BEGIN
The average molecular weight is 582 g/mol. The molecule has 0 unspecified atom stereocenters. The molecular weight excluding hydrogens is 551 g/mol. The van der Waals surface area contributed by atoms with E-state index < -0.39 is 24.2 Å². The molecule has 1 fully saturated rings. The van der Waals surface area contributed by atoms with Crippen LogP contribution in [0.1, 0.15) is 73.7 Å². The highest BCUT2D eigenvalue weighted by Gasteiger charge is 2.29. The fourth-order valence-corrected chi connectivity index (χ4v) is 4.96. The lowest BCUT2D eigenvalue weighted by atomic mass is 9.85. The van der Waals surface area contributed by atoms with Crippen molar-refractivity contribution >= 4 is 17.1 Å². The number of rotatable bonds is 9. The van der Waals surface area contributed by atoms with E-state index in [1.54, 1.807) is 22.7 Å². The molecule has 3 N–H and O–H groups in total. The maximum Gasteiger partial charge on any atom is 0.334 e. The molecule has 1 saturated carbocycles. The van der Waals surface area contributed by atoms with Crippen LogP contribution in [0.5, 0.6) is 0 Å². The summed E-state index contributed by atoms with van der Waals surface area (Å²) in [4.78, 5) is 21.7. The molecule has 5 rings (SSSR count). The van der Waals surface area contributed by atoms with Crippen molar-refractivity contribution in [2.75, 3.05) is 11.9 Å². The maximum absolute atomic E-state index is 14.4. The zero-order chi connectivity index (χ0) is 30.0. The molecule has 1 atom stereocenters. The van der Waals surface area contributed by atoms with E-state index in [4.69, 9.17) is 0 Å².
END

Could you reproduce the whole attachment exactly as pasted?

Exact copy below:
The average molecular weight is 582 g/mol. The molecule has 0 unspecified atom stereocenters. The molecular weight excluding hydrogens is 551 g/mol. The van der Waals surface area contributed by atoms with E-state index < -0.39 is 24.2 Å². The molecule has 1 fully saturated rings. The van der Waals surface area contributed by atoms with Crippen LogP contribution in [0.1, 0.15) is 73.7 Å². The highest BCUT2D eigenvalue weighted by Gasteiger charge is 2.29. The fourth-order valence-corrected chi connectivity index (χ4v) is 4.96. The lowest BCUT2D eigenvalue weighted by atomic mass is 9.85. The van der Waals surface area contributed by atoms with Crippen molar-refractivity contribution >= 4 is 17.1 Å². The number of rotatable bonds is 9. The van der Waals surface area contributed by atoms with E-state index in [1.54, 1.807) is 22.7 Å². The molecule has 3 N–H and O–H groups in total. The maximum Gasteiger partial charge on any atom is 0.334 e. The molecule has 1 saturated carbocycles. The van der Waals surface area contributed by atoms with Crippen LogP contribution in [0.5, 0.6) is 0 Å². The summed E-state index contributed by atoms with van der Waals surface area (Å²) in [4.78, 5) is 21.7. The molecule has 5 rings (SSSR count). The van der Waals surface area contributed by atoms with Crippen molar-refractivity contribution in [2.75, 3.05) is 11.9 Å². The maximum absolute atomic E-state index is 14.4. The zero-order chi connectivity index (χ0) is 30.0. The molecule has 1 atom stereocenters. The van der Waals surface area contributed by atoms with E-state index in [4.69, 9.17) is 0 Å².